Beyond video to interactive, personalised content: BBC is experimenting with rebuilding its iPlayer in WebAssembly

Something Wasm this way comes


QCON The BBC is researching a rebuild of its iPlayer catch-up service client in WebAssembly.

Speaking at the QCon Plus developer conference under way online this week, BBC R&D software engineer Tim Pearce said: "We've used WebAssembly to... build an experimental version of iPlayer which can playback future experiences, and I'll also introduce our plans to use WebAssembly outside the browser throughout our technology stack for delivering universal access to audiences."

Pearce said that "universal access" is a part of the BBC's duty as a public service broadcaster and means ensuring that "every audience member can access every experience, regardless of what device they have at home... they might have an old smartphone or smart TV."

Despite these extensive plans, Pearce said that it is "very early stage research in applying WebAssembly to assault the challenges that we face. However, we believe WebAssembly will be an integral part of the BBC broadcast chain in the future."

Part of the challenge is that the BBC intends to move beyond mere video to a thing it calls object-based media, which "allows the content of programmes to change according to the requirements of each individual audience member." It is called object-based because it attaches semantic tags to elements within the content. Features might include replacing a speaking presenter with a signing one, automatic editing to make programmes shorter or longer, personalising content such as focusing on a favourite football team, as well as some features that may disturb privacy advocates such as weather forecasting that "knows where I'm planning to go in the next week."

"We have created a variety of content experiences which demonstrate the advantages of object-based media, including augmented and virtual reality, branching narrative stories and multi-device immersive audio and video. Many of these future experiences can be viewed on the BBC Taster website, but not yet via iPlayer," said Pearce.

Currently, Pearce said, iPlayer has "multiple codebases for different platforms, iOS, Android, responsive web, smart TVs, and many more legacy codebases... the client application is written in completely different platform-specific technologies and programming languages."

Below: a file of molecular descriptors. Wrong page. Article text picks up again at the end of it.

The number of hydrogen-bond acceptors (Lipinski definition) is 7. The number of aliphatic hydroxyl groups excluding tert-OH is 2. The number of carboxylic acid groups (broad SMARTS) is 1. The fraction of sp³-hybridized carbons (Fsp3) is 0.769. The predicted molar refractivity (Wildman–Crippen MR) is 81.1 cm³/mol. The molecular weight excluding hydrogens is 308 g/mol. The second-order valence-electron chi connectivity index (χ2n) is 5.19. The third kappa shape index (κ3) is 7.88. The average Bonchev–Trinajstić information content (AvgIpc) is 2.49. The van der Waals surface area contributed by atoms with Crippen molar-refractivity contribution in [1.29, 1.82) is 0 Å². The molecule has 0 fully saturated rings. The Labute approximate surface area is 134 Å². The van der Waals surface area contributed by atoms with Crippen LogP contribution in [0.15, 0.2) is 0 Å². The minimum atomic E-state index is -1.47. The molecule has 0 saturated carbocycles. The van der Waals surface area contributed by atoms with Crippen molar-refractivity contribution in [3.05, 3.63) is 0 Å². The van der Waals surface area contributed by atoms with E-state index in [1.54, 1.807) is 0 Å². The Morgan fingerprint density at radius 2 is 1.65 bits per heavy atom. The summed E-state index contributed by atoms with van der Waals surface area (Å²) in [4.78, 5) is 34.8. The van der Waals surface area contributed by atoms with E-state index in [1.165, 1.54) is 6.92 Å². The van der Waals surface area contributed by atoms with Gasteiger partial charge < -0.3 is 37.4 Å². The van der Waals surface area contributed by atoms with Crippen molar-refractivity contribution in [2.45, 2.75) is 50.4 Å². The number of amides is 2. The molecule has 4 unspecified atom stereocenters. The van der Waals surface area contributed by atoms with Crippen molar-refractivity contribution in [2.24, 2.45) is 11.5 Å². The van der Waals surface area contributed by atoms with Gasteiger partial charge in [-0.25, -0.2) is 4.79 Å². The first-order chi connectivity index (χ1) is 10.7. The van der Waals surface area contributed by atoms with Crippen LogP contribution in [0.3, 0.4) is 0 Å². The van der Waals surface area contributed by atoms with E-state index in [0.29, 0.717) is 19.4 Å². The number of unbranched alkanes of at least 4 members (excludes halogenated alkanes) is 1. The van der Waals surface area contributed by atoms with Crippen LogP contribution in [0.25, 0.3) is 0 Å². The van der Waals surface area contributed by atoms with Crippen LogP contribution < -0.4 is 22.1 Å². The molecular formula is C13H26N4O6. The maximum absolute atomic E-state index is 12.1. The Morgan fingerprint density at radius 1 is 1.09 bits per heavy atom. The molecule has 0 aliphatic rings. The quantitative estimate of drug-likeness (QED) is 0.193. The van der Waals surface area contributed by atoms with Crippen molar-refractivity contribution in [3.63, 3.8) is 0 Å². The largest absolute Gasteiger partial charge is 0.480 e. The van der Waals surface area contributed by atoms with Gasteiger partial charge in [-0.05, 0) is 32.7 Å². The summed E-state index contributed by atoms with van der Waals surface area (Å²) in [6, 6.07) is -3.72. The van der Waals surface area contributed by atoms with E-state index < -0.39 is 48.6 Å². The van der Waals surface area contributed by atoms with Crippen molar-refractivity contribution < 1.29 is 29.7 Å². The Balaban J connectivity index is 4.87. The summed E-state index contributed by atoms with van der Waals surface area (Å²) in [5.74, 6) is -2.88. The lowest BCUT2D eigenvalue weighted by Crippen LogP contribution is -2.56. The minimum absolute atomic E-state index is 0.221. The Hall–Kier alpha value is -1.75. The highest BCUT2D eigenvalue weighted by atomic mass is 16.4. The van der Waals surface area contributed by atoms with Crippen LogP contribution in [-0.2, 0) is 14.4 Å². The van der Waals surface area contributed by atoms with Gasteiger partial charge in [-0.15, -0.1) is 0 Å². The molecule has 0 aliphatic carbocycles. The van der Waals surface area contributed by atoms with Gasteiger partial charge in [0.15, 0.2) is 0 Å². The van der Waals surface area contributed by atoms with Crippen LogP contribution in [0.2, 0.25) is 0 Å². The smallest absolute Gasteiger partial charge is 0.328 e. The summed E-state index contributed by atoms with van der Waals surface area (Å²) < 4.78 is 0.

A diagram showing how content compiled to wasm could be hosted by a universal iPlayer

A diagram showing how content compiled to Wasm could be hosted by a universal iPlayer (pic: BBC)

A "single service player" (SSP) would be capable of both traditional video and more game-like experiences. "We've implemented an object based media storage engine which can playback... interactive experiences previously only available as a web application," said Pearce. "And we've started experimenting with remote streaming, running high-end graphical experiences in the cloud, sending user inputs across the network, and streaming the resulting scene as video." This approach would potentially avoid the need for users to have high-end GPUs.

WebAssembly allowed the BBC to take its SSP written in C and compile for the web, via the Emscripten toolchain, which lets developers add WebAssembly as a target using the LLVM compiler project. The SSP renders on the web in "multiple ways," Pearce said, using browser capabilities such as media source extensions, the JavaScript Fetch API, WebSockets, WebGL, and Canvas2D. The project also uses SDL (Simple DirectMedia Layer) for access to multimedia APIs, which is supported by Emscripten.

"The Emscripten toolchain generates JavaScript glue code to bootstrap our WebAssembly module and give us access to these web API's," he explained. "One of the advantages in using WebAssembly is that the SSP looks identical across all browsers and is identical to the native application, because all of the user interface components, layout and business logic is in the WebAssembly module." This avoids differences in things like CSS implementations between browsers.

The BBC researchers then decided to investigate using WebAssembly outside the browser. "We thought, could we package our launcher, application and individual content experiences as WebAssembly modules that could not just work on the web but in native applications?" said Pearce. The solution they found is to "embed a WebAssembly runtime in a new C++ application." Specifically, he said, "we are using the Wasmtime runtime from the Bytecode Alliance." This is written in Rust and more details are here.

Why WebAssembly rather than one of the myriad other ways to do cross-platform code? One aspect of this is that the BBC has chosen to do its own UI, bypassing the need for a cross-platform GUI framework. "We want to be able to target WebAssembly as a universal binary. The key benefit is the sandboxing that it provides," said Pearce. He sees this as a route to a standard for content which can be hosted in iPlayer. "There are standards for broadcasts like the framerate and what codec it's in, and things like that, and we're seeing WebAssembly as a way of achieving that for interactive content," he said. "The initial design of WebAssembly does mean that it lends itself very nicely to being that kind of plug-in model."

Pearce noted that the BBC already has a Global Experience Language (GEL) which is intended to provide a design standard for content authors. He also referenced a post from earlier this year which gives further details on iPlayer in WebAssembly. ®


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